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Asian Markets Rally, Japan and Australia Gain 2%

Asian markets were sharply higher Friday after better-than-expected economic data, a rebound in the U.S. dollar and falling oil prices and triggered a rally on Wall Street. Both Japan and Australia closed 2 percent higher.

Data showed U.S. personal spending in March was higher than expected, while manufacturing activity did not contract as much as some analysts had feared. Investors are now focusing on the non-farm payrolls report due out later on Friday.

Oil prices dropped below the $112 level and have fallen from record highs near $120 hit last month as demand in top consumer the United States sags under the weight of surging fuel prices and wider economic problems.

The dollar's rise against the yen is boosted shares in exporters such as Honda Motors. However, resource firms such as China's CNOOC and Japan's Inpex Holdings fell as the stronger dollar hit commodities such as oil, gold and copper.

A man uses his mobile phone in front of electronic stock boards at the Australian Securities Exchange (ASX Ltd.) headquarters in Sydney, Australia.
Ian Waldie | Bloomberg | Getty Images
A man uses his mobile phone in front of electronic stock boards at the Australian Securities Exchange (ASX Ltd.) headquarters in Sydney, Australia.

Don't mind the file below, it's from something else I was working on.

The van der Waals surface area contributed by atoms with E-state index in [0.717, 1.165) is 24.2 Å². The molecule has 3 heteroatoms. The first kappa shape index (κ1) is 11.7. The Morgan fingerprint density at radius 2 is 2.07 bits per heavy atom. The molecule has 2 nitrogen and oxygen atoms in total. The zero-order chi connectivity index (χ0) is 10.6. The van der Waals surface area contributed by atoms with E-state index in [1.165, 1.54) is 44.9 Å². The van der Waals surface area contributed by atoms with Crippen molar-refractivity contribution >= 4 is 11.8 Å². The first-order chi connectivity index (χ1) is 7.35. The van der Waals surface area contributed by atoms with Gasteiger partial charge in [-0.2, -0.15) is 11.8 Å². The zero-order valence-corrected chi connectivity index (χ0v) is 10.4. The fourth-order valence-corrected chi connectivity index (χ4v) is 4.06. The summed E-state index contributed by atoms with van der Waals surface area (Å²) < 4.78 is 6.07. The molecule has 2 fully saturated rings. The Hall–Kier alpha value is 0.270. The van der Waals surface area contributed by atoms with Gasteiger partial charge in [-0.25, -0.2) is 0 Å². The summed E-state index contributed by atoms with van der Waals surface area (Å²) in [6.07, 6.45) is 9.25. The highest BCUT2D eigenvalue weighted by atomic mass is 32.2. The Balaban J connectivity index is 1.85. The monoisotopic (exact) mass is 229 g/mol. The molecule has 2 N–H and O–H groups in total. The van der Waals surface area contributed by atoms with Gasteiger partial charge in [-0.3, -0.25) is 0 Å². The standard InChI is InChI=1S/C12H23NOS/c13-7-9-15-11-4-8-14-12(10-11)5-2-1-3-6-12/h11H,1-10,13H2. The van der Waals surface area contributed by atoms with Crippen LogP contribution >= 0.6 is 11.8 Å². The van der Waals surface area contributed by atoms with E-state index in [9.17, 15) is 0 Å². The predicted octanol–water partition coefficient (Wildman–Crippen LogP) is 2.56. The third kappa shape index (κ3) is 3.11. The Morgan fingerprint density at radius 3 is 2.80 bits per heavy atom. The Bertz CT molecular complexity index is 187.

Tokyo's Nikkei 225 Average gained 2 percent to its highest close in nearly four months, buoyed by exporters such as Advantest on a softer yen and a rally on Wall Street amid growing optimism about the U.S. economy.

South Korea's KOSPI closed 1.25 percent higher led by technology titles such as Samsung Electronics and Hynix Semiconductor, tracking an overnight rally in their U.S. peers and lifted by an improving memory chip market outlook.

Australian shares finished up 2 percent to a nine-week high, led up by banking shares as investor confidence returned, though a drop in metals prices dented resource firms such as Newcrest Mining. Financial firms tracked their U.S. peers higher as sentiment towards the sector continued to improve after a tumultuous first quarter. National Australia Bank, Commonwealth Bank of Australia and Westpac Banking all rose.

Hong Kong stocks closed 1.9 percent higher, tracking strong regional and U.S. shares, as lower oil prices boosted energy firms such as PetroChina and property plays gained after the city cut interest rates.

Singapore's Straits Times Index ended 2.7 percent higher with financials such as DBS Group and United Overseas Bank leading the advance. Cosco rose as much as 6 percent after the firm said its first-quarter net profit doubled and that it was confident about prospects in 2008.

Chinese markets are closed for the Labour Day holidays. They will reopen Monday.